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How hard is it to switch off social media?

Laura Peppas

I’ve never thought of myself as an addict – smoking has never interested me, I don’t crave junk food and gambling’s not my thing.

It wasn’t until a friend and I were chatting about addictions, that I realised I (and countless other people) had one: social media.

It might sound harmless, but as I began to think about it, I noticed it was the first thing I checked when I woke and the last before I went to bed at night. As soon as I’m alone in a social situation it’s the first thing I reach for. And, I can’t go for much longer than an hour before checking it.

It had become second nature, to have my phone in my hand mindlessly scrolling though newsfeeds while “watching” TV. But the real test if I was truly an addict, was if I could go a few days without it.

I decided the holidays were the perfect time to try it out: no Instagram, Twitter or Facebook for one weekend. Two days doesn’t sound like much, but if you’re like me, even a few hours  can be torture.

The first feeling when I switched off was relief. No more pesky notifications, or annoying statuses, or belfies! I felt as though a kind of weight was lifted off my shoulders. I began imagining myself as one of those people you hear about in Natural Living magazine that smugly proclaim, “I don’t watch TV. I don’t read social media. I don’t drink alcohol. I just meditate, do yoga and go running on the beach.”

Well, that feeling didn’t last.

As the hours ticked over, I became increasingly agitated.

I felt my hands itching for my phone, to scroll mindlessly through my newsfeed as I watched Friends.

'I found my hands itching for my phone.'

‘I felt my hands itching for my phone.’

Hour number four was the period where I imagine a smoker finally caves.

I found myself toying with the idea of just checking for a few seconds, you know, in case something terrible had happened. (Ignoring my husband, who pointed out if anything awful did actually happen they would in fact contact me on my phone, not Facebook).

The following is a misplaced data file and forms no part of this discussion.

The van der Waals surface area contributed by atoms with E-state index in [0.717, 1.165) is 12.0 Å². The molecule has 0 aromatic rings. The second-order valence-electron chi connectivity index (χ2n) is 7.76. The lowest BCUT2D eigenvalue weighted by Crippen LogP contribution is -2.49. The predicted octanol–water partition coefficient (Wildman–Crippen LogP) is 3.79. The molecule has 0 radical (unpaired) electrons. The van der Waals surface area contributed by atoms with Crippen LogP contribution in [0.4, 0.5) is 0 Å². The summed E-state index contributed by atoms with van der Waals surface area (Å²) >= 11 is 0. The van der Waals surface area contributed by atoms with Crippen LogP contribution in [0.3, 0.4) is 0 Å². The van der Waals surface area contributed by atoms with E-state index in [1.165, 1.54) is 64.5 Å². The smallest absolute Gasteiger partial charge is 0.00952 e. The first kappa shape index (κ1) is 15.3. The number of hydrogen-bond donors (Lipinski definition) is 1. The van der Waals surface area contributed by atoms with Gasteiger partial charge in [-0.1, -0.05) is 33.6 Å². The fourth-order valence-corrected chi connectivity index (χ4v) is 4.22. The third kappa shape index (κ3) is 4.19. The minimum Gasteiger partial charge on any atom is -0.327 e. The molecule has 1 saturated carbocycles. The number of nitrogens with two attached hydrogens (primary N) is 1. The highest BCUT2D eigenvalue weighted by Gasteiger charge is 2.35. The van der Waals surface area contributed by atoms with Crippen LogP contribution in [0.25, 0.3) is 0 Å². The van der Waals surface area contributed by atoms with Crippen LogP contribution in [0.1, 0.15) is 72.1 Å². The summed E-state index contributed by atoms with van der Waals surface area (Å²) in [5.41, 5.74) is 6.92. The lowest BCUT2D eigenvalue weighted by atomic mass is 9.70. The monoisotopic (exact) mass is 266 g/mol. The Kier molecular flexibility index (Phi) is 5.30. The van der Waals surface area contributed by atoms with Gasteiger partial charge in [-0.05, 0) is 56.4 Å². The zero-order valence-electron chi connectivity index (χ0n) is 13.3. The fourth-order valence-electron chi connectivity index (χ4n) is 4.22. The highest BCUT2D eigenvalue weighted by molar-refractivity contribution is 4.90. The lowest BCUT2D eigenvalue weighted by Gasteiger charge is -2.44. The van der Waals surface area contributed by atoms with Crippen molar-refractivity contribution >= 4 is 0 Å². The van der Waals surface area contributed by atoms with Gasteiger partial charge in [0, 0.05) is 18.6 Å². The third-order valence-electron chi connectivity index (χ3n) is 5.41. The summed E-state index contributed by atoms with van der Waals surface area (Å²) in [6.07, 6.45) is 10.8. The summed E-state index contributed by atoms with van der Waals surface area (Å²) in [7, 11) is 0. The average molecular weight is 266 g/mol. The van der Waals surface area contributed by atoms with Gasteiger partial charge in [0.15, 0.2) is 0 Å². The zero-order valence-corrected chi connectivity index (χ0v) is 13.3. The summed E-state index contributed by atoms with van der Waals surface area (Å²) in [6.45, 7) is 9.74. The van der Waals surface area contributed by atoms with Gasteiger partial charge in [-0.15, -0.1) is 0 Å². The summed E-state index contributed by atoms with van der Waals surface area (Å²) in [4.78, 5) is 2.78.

I went to bed that night feeling restless, and dreamt about all the mundane statuses and Instagram posts I was missing out on.

The next morning after my shower, half asleep and without thinking, I grabbed my phone and went straight to Instagram. The relief was instant. And then, it clicked that I had broken my promise without realising it. Just how powerful was this addiction?

After that, I started hiding my phone or not bringing it with me when I left the house.

We went to a restaurant that day without me incessantly checking my phone and I finally finished my book instead of getting distracted every few minutes and forgetting where I was up to.

It felt freeing, wandering around the city not having my nose stuck in my phone but instead taking in the faces and sights.

I even began to feel more confident – after all, there were no fashion bloggers sprawled on the beach in the tiniest of bikinis staring back at me while I was eating a burger at Grease Monkey.

Of course, it’s now a new week and I’m back online – my job is the kind of role where social media is a necessity. It’s important to note though that social media does have its benefits – I’ve found many a story from it, it breaks news faster and I love that it helps me easily connect with friends and other Canberrans.

But one day, I’d love to switch off completely for more than a few days. Mainly because I’d like to look back at my life and know that I was completely living in the moment, rather than with my nose stuck in an iPhone. Okay – and maybe, just maybe, so I can brag about it in Clean Living Daily.

Have you tried switching off? How did it go?


Laura Peppas

Laura Peppas is HerCanberra's senior journalist and communications manager and is the Editor of Unveiled, HerCanberra's wedding magazine. She is enjoying uncovering all that Canberra has to offer, meeting some intriguing locals and working with a pretty awesome bunch of women. Laura has lived in Canberra for most of her life and when she's not writing fervently she enjoys pursuing her passion for travel, reading, online shopping and chai tea. More about the Author